Thursday, 22 November 2012

Book #96 The Fault In Our Stars by John Green

The Fault In Our Stars

In The Fault In Our Stars, terminally ill teenager Hazel is forced to go to a support group for young people with cancer by her mother in the hope she'll make friends. Step forward Isaac and Augustus, a boy losing his sight and a boy who has lost his leg respectively.

Hazel and Augustus begin a romantic relationship, which is heartwarming and thoroughly believable. Though suffering from cancer the two become consumed with the need to decipher the secrets of (fictional) novel "An Imperial Affliction" by reclusive author Peter Van Houten, and having the answers to their question becomes a mission and distraction for them.

Earlier this year I read Stephen Chbosky's "The Perks Of Being A Wallflower" and questioned whether or not I had passed a certain age threshold when it came to identifying with teenage issues. The Fault In Our Stars was very different however; heartwarming without being sentimental or cloying, at times darkly humorous and refreshingly lacking in cliches or self help jargon, The Fault In Our Stars though about teenagers is not necessarily exclusively a teenage novel.   

The best thing about this book was its honesty and believability in the face of terminal illness and death, which leads me to wonder about the author's personal experience in this area. That which I liked least was its "Americanised prose" a tonal quality/style which seems to pervade contemporary American novels, making their inner voice sound the same. British novels don't do this, or at least I don't feel they do, perhaps Americans feel they do, and this is a problem both sides of the Atlantic!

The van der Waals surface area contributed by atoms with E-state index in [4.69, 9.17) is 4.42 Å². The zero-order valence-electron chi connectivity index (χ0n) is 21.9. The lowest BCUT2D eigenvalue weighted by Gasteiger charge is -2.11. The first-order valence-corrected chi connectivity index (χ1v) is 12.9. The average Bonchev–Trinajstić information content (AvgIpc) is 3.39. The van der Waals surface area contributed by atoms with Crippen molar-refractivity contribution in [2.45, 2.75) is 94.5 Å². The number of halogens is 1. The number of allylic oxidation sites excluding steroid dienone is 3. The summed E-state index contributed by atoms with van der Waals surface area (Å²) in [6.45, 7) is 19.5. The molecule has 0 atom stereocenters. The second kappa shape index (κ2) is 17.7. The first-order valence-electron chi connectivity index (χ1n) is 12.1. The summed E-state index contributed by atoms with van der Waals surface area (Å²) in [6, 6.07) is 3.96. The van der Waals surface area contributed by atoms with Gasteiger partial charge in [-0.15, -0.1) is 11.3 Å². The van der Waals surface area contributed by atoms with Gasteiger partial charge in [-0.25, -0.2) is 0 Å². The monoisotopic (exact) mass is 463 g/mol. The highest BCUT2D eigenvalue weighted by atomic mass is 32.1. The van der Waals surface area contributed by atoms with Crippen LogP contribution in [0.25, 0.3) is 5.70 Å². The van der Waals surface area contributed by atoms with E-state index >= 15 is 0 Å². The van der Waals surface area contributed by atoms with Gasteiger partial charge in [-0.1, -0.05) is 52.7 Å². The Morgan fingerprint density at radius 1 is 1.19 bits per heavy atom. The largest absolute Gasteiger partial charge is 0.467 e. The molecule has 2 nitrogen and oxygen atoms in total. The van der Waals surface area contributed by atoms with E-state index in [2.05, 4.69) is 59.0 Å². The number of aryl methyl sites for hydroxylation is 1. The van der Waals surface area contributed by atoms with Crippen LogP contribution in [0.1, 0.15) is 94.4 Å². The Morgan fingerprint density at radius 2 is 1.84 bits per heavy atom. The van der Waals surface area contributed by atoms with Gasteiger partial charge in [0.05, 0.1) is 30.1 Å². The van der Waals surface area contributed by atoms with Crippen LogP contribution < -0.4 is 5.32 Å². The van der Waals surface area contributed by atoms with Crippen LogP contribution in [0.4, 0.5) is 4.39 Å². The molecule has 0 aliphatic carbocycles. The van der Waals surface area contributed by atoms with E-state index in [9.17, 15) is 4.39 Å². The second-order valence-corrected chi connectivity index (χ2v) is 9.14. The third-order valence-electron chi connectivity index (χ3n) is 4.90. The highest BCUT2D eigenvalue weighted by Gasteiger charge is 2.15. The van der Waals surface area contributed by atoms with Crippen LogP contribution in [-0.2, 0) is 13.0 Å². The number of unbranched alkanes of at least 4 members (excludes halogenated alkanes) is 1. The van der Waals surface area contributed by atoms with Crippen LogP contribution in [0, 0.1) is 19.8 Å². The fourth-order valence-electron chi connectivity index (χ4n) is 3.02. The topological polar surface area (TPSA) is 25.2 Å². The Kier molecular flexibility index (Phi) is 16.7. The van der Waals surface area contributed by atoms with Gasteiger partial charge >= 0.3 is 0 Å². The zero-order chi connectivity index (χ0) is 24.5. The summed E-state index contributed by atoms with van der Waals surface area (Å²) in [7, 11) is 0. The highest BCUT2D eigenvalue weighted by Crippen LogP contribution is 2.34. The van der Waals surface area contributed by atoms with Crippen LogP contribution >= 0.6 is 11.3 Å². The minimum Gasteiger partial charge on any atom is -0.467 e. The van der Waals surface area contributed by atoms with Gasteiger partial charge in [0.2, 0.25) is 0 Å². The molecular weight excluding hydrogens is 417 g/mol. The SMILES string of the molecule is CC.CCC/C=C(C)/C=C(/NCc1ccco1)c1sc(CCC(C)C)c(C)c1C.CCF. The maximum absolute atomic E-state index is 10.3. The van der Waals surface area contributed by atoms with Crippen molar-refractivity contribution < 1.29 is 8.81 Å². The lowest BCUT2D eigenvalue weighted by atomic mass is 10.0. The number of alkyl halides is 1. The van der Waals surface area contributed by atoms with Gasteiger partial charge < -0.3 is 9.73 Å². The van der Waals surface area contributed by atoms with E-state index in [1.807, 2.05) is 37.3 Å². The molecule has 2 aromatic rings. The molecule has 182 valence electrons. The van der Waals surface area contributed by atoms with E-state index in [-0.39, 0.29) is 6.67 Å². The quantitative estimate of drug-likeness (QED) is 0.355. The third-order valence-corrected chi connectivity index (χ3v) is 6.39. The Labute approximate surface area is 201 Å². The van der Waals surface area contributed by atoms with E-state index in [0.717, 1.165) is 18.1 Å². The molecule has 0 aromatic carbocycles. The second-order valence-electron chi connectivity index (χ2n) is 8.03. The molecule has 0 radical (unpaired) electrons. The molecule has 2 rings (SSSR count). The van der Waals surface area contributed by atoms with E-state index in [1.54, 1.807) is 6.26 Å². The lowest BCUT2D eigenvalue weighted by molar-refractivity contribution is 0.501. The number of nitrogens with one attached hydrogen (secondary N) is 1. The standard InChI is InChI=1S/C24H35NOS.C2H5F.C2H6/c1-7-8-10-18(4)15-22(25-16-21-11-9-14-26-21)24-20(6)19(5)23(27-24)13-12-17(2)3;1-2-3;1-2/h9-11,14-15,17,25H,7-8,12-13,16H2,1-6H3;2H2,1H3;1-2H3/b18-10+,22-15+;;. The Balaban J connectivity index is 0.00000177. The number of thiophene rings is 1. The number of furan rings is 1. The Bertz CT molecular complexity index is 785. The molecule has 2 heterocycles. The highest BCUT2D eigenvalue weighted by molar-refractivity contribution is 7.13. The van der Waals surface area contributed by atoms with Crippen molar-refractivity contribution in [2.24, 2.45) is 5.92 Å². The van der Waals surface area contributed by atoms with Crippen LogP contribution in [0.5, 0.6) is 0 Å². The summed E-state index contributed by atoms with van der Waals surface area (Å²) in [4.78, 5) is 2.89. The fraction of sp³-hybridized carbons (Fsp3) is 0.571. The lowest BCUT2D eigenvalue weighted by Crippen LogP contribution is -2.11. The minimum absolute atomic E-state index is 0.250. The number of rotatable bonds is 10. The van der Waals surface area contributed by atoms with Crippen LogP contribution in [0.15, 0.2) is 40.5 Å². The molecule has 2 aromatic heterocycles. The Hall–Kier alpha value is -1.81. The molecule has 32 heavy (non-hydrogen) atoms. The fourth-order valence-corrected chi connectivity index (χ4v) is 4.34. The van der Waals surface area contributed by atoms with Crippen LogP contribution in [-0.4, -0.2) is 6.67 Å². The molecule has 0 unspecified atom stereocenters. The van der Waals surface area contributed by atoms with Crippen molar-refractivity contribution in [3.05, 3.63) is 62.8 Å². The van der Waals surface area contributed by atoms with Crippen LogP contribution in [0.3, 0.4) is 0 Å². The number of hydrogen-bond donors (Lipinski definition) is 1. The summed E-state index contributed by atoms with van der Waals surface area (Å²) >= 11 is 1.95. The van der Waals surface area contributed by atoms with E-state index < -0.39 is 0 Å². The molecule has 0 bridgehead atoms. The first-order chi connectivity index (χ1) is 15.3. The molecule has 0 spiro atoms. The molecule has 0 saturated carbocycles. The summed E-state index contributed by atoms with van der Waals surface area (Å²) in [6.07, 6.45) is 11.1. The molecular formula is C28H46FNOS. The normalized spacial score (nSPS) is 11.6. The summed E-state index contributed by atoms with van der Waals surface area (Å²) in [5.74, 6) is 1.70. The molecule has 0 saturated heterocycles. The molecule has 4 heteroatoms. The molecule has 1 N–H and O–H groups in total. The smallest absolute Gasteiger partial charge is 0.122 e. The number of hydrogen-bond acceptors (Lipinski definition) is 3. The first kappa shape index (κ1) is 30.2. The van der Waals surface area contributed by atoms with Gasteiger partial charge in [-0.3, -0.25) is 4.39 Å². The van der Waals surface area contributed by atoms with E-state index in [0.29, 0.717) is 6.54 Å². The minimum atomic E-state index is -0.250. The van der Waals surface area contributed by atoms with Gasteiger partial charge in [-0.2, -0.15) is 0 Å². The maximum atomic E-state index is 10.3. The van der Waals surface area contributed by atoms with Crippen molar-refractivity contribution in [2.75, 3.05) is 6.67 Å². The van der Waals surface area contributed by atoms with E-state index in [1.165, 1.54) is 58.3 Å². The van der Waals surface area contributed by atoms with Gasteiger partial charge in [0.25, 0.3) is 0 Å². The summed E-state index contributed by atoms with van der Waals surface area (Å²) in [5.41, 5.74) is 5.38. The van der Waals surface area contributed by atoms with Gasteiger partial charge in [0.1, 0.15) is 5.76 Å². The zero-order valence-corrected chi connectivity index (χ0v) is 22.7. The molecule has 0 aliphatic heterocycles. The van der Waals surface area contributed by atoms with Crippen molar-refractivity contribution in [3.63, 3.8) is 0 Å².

Though this is a very accessible novel for all ages, I particularly recommend it to 14-20 year old reader for whom I think this novel will earn a special place in their hearts. Certainly a cut above most novels in this age bracket. Put Twilight down and read this! 8/10

Sunday, 18 November 2012

Book #95 The Testament Of Mary by Colm Toibin

The Testament Of Mary

It is an unintentional coincidence that I read The Testament Of Mary so soon after having read the also Biblical era set The Red Tent, about Jacob's daughter Dinah. For me there was plenty of contrast between the two and not much of it good.

I had mixed feelings about The Testament Of Mary, above all it's a good concept, how often has Mary's reaction to the events which befell her son Jesus been placed under the microscope in literature? Personally, I can't think of any examples, so points for originality.

It is well crafted, the excellent turn of phrase and the quality of prose, beginning as Mary, post crucifixion lives in semi exile and captivity watched over by followers of her son, who seem more like oppressors than guardians. Jesus is gone and Mary looks back on various points along the road which led her there.

The central difficulty with the Testament Of Mary is how slight it is, surely there's more, a lot more to her testament than this extremely short summary, which ultimately covers Lazarus, the Wedding at Cana and The Passion, as events and very little else.